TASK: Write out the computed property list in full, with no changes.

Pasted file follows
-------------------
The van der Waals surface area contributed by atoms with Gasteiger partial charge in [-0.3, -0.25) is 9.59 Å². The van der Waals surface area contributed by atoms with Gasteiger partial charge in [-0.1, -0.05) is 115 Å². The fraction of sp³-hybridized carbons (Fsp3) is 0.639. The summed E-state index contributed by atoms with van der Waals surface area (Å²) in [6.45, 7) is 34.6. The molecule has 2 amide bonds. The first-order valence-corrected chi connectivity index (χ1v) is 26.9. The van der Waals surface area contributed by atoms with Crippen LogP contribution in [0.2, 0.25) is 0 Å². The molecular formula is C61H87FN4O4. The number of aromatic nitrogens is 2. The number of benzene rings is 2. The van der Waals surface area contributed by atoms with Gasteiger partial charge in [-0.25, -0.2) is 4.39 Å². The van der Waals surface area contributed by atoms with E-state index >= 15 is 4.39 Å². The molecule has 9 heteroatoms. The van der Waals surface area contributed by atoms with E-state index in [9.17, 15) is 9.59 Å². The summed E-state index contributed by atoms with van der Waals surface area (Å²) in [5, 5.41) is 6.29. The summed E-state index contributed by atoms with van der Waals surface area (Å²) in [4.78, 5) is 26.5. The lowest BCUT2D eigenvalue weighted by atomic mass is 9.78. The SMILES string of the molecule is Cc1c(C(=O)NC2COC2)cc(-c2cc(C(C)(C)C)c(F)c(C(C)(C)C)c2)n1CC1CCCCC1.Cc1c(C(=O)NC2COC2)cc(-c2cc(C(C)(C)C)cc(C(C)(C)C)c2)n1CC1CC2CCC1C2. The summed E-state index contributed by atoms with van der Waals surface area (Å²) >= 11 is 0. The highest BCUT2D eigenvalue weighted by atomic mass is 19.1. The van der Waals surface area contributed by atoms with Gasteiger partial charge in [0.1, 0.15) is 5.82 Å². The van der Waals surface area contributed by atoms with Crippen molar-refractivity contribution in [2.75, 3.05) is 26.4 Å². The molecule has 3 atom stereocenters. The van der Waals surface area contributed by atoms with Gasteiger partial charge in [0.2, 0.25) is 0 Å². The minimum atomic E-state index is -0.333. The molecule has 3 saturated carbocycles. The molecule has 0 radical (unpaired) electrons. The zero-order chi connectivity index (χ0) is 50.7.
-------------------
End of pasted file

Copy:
The van der Waals surface area contributed by atoms with Gasteiger partial charge in [-0.3, -0.25) is 9.59 Å². The van der Waals surface area contributed by atoms with Gasteiger partial charge in [-0.1, -0.05) is 115 Å². The fraction of sp³-hybridized carbons (Fsp3) is 0.639. The summed E-state index contributed by atoms with van der Waals surface area (Å²) in [6.45, 7) is 34.6. The molecule has 2 amide bonds. The first-order valence-corrected chi connectivity index (χ1v) is 26.9. The van der Waals surface area contributed by atoms with Crippen LogP contribution in [0.2, 0.25) is 0 Å². The molecular formula is C61H87FN4O4. The number of aromatic nitrogens is 2. The number of benzene rings is 2. The van der Waals surface area contributed by atoms with Gasteiger partial charge in [-0.25, -0.2) is 4.39 Å². The van der Waals surface area contributed by atoms with E-state index >= 15 is 4.39 Å². The molecule has 9 heteroatoms. The van der Waals surface area contributed by atoms with E-state index in [9.17, 15) is 9.59 Å². The summed E-state index contributed by atoms with van der Waals surface area (Å²) in [5, 5.41) is 6.29. The summed E-state index contributed by atoms with van der Waals surface area (Å²) in [4.78, 5) is 26.5. The lowest BCUT2D eigenvalue weighted by atomic mass is 9.78. The SMILES string of the molecule is Cc1c(C(=O)NC2COC2)cc(-c2cc(C(C)(C)C)c(F)c(C(C)(C)C)c2)n1CC1CCCCC1.Cc1c(C(=O)NC2COC2)cc(-c2cc(C(C)(C)C)cc(C(C)(C)C)c2)n1CC1CC2CCC1C2. The summed E-state index contributed by atoms with van der Waals surface area (Å²) >= 11 is 0. The highest BCUT2D eigenvalue weighted by atomic mass is 19.1. The van der Waals surface area contributed by atoms with Gasteiger partial charge in [0.1, 0.15) is 5.82 Å². The van der Waals surface area contributed by atoms with Crippen molar-refractivity contribution in [2.75, 3.05) is 26.4 Å². The molecule has 3 atom stereocenters. The van der Waals surface area contributed by atoms with Gasteiger partial charge in [0.2, 0.25) is 0 Å². The minimum atomic E-state index is -0.333. The molecule has 3 saturated carbocycles. The molecule has 0 radical (unpaired) electrons. The zero-order chi connectivity index (χ0) is 50.7.